• Estimated read time: 7 min
  • Date posted:18/05/2020
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As the hiring manager, knowing what questions to ask candidates in interviews can be extremely challenging. Since it’s your responsibility to find the best fit candidate for the position, the questions you ask are fundamentally important in this process. They need to successfully assess the candidate’s skills, experience and values. The pressure to successfully identify the ideal candidate can cause many hiring managers to fear hiring and interviews altogether. However, building your team and discovering a candidate who can make an effective contribution to the organisation is just part of the job.

The reason you’ve invited candidates to interview is because their job search touchpoints contain the skills and experience the role requires. But the interview is an assessment of how well they perform under pressure and an opportunity to discover their values, motivation and work ethic. Determining a candidate’s values will essentially dictate whether they will make a good cultural fit. If you ask common interview questions, you’ll receive common interview answers that don’t challenge the interviewee or make your hiring decision any easier. It’s easy for the candidate to recite a standardised answer to “tell me about yourself” or “what is your biggest weakness?”. However, by putting a little more effort into composing questions that serve to identify what makes each candidate tick, it will be easier to spot an excellent candidate from a poor candidate. In fact, seventy-four per cent of employers admit to hiring the wrong candidate; conducting an efficient interview will prevent this from occurring.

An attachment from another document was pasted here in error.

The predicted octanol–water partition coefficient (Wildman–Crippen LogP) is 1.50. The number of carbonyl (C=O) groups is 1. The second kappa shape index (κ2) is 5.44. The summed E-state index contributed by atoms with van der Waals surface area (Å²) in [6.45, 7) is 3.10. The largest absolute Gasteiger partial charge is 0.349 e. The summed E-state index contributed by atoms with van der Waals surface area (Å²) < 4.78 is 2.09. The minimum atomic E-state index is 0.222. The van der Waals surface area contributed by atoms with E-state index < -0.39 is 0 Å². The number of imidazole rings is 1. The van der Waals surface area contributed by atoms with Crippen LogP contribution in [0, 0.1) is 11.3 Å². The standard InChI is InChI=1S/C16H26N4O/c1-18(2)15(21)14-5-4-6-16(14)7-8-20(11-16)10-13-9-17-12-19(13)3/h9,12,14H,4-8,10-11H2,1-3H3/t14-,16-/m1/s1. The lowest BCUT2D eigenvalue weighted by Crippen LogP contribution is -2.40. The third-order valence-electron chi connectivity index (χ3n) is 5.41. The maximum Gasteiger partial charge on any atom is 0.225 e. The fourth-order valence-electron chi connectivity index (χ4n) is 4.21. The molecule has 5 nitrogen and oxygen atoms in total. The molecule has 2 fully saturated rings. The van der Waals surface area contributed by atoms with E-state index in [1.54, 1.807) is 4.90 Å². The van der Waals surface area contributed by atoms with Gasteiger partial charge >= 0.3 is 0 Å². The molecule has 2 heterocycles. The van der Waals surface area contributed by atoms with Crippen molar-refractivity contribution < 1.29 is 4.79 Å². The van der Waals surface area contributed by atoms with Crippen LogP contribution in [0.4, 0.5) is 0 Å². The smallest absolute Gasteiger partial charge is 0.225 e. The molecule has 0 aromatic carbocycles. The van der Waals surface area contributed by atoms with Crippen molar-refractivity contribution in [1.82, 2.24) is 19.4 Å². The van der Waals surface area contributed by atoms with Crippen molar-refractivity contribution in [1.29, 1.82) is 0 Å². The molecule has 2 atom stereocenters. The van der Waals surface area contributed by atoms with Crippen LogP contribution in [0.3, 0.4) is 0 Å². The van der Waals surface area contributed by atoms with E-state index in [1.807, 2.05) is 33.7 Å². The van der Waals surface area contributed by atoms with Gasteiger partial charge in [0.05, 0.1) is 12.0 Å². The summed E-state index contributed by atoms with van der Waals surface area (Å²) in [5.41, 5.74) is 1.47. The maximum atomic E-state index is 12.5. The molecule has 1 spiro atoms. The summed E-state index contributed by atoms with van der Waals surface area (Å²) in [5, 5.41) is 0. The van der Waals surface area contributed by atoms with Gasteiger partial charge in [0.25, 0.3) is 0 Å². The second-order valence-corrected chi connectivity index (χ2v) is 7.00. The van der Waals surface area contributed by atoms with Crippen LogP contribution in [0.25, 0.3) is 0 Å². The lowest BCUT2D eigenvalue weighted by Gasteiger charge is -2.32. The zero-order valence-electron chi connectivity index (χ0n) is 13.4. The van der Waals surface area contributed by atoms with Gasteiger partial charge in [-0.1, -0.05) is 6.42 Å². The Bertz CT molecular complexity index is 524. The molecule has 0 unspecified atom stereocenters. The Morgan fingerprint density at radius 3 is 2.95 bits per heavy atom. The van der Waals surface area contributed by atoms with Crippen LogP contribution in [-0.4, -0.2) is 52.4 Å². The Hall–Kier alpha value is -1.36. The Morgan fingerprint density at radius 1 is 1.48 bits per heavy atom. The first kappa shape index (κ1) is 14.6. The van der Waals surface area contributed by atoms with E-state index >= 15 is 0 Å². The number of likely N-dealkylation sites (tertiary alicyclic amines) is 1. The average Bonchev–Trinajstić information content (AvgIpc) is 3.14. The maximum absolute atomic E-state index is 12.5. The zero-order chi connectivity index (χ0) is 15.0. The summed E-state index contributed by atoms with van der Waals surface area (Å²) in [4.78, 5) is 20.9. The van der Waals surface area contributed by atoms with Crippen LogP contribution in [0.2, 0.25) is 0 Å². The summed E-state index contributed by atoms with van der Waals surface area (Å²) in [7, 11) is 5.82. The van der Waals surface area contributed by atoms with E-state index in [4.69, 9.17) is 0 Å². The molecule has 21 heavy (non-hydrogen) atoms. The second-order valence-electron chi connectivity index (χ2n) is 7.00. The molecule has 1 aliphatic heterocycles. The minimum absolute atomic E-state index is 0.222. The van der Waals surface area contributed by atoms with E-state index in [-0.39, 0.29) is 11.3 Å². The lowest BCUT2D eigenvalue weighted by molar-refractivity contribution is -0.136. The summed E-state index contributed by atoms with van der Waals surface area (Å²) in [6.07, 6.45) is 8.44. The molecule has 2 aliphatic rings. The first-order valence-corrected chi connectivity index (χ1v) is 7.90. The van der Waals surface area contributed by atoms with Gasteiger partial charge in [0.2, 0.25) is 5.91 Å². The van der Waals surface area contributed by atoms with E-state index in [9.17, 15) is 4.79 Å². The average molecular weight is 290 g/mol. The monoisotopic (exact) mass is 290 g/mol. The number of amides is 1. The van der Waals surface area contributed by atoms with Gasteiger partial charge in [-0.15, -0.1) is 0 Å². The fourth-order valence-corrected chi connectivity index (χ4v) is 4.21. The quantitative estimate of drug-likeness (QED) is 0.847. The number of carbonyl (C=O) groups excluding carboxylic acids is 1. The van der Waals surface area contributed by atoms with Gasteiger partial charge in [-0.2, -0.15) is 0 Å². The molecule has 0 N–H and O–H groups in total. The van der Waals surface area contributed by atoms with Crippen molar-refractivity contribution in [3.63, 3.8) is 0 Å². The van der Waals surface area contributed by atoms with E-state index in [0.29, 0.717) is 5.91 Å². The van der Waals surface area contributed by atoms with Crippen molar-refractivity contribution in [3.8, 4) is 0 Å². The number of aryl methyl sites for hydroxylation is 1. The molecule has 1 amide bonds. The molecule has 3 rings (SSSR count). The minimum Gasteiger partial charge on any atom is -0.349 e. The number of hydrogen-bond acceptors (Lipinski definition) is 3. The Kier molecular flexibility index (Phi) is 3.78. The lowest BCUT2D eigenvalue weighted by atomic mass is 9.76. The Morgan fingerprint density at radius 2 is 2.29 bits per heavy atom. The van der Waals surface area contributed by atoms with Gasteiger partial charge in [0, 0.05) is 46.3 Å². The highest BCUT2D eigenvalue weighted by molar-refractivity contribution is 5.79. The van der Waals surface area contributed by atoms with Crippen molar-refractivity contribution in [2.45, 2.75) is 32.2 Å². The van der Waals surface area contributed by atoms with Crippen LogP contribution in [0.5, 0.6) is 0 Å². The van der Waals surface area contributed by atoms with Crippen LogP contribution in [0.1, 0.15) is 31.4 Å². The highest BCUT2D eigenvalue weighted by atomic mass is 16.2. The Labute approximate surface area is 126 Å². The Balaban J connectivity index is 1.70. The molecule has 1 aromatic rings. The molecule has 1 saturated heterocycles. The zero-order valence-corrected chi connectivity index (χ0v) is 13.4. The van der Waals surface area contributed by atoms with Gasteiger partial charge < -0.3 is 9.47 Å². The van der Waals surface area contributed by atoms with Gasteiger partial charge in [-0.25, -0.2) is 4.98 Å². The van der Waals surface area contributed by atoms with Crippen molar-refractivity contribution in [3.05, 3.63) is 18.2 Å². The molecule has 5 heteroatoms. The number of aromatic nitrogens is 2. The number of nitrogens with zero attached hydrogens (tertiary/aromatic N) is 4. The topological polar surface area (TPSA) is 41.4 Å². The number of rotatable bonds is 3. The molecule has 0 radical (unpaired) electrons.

Structured vs Unstructured interviews

There are two different types of interviews – structured and unstructured:

Unstructured interviews flow like a conversation between two acquaintances; nothing is planned. Conversation passes from the interviewer to the interviewee, depending on the responses of each person. For this reason, rapport is easily built. However, it’s easy to slide off-topic and it’s much harder to assess each candidate against the role’s requirements and compare each candidate against each other when the questions you ask are completely different.

Structured interviews are a fairer way of assessing interview performance. Think of it as a science experiment; you want to ensure the interview is as reliable and valid as possible in order to come to a fair conclusion. In this instance, the fair conclusion would be determining which candidate is most suited for the position based on their interview performance, previous experience and skillset. In a structured interview, you ask each candidate the same questions in the same order, then score them against a predetermined scale. The higher the candidate scores, the more likely they are to be a good fit for the role. However, while structured interviews give you tangible answers, you shouldn’t feel deterred from asking each candidate specific questions related to their career or skills. Doing so allows your questions to be answered and gives you further insight into what makes each candidate tick.

Before you begin interviewing candidates, you need to decide which type of interview is best suited to the position you’re recruiting for. It’s generally advised to follow a structured interview, although you can combine elements of an unstructured interview to build a good relationship with the candidate.

The different types of questions

  • Fact-based/general questions: This type of question is used to clarify information from their job search touchpoints. For example, how many years did you work at [organisation name]? These questions might work best at the beginning of the interview as you ease into it.
  • Hypothetical questions: This involves placing the candidate in a scenario related to the job and its responsibilities to assess how they’d do it. For example, what would you do if a member of your team was consistently making mistakes at work? Make sure that the hypothetical questions are relevant to the role and its responsibilities. The candidate’s answer to this example question will assess their communication and leadership abilities – qualities that may be crucial to carry out the role.